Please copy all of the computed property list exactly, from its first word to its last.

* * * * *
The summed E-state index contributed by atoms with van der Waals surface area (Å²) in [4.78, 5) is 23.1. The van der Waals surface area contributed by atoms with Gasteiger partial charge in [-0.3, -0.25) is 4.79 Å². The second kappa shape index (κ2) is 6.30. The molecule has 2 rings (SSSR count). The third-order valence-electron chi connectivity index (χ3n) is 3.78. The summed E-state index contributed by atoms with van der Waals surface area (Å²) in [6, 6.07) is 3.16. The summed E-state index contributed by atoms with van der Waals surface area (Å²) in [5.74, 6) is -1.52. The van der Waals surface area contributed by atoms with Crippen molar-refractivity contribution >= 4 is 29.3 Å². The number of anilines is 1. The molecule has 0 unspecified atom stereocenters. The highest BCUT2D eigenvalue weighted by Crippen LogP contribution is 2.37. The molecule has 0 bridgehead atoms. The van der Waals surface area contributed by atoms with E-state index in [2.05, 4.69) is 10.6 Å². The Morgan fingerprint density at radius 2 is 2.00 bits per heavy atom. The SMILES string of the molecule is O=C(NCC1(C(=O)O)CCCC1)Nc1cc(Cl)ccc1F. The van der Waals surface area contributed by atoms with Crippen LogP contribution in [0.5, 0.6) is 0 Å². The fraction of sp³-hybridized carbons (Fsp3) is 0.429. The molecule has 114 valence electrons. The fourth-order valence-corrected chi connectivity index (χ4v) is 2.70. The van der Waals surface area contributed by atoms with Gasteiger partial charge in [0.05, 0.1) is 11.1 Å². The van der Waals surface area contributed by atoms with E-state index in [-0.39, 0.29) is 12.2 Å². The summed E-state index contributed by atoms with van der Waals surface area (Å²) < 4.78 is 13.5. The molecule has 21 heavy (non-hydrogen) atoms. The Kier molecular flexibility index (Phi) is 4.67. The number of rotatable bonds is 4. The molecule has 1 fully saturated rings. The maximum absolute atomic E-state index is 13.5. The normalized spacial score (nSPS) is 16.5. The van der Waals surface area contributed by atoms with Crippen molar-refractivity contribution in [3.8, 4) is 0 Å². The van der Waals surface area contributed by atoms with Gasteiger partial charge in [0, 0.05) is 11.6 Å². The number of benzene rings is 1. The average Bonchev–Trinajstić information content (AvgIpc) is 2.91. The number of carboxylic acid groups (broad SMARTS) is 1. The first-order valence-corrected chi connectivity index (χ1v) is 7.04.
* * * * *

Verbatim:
The summed E-state index contributed by atoms with van der Waals surface area (Å²) in [4.78, 5) is 23.1. The van der Waals surface area contributed by atoms with Gasteiger partial charge in [-0.3, -0.25) is 4.79 Å². The second kappa shape index (κ2) is 6.30. The molecule has 2 rings (SSSR count). The third-order valence-electron chi connectivity index (χ3n) is 3.78. The summed E-state index contributed by atoms with van der Waals surface area (Å²) in [6, 6.07) is 3.16. The summed E-state index contributed by atoms with van der Waals surface area (Å²) in [5.74, 6) is -1.52. The van der Waals surface area contributed by atoms with Crippen molar-refractivity contribution >= 4 is 29.3 Å². The number of anilines is 1. The molecule has 0 unspecified atom stereocenters. The highest BCUT2D eigenvalue weighted by Crippen LogP contribution is 2.37. The molecule has 0 bridgehead atoms. The van der Waals surface area contributed by atoms with E-state index in [2.05, 4.69) is 10.6 Å². The Morgan fingerprint density at radius 2 is 2.00 bits per heavy atom. The SMILES string of the molecule is O=C(NCC1(C(=O)O)CCCC1)Nc1cc(Cl)ccc1F. The van der Waals surface area contributed by atoms with Crippen LogP contribution in [0.5, 0.6) is 0 Å². The fraction of sp³-hybridized carbons (Fsp3) is 0.429. The molecule has 114 valence electrons. The fourth-order valence-corrected chi connectivity index (χ4v) is 2.70. The van der Waals surface area contributed by atoms with Gasteiger partial charge in [0.05, 0.1) is 11.1 Å². The van der Waals surface area contributed by atoms with E-state index in [-0.39, 0.29) is 12.2 Å². The summed E-state index contributed by atoms with van der Waals surface area (Å²) < 4.78 is 13.5. The molecule has 21 heavy (non-hydrogen) atoms. The Kier molecular flexibility index (Phi) is 4.67. The number of rotatable bonds is 4. The molecule has 1 fully saturated rings. The maximum absolute atomic E-state index is 13.5. The normalized spacial score (nSPS) is 16.5. The van der Waals surface area contributed by atoms with Crippen molar-refractivity contribution in [3.8, 4) is 0 Å². The van der Waals surface area contributed by atoms with Gasteiger partial charge in [0, 0.05) is 11.6 Å². The number of benzene rings is 1. The average Bonchev–Trinajstić information content (AvgIpc) is 2.91. The number of carboxylic acid groups (broad SMARTS) is 1. The first-order valence-corrected chi connectivity index (χ1v) is 7.04.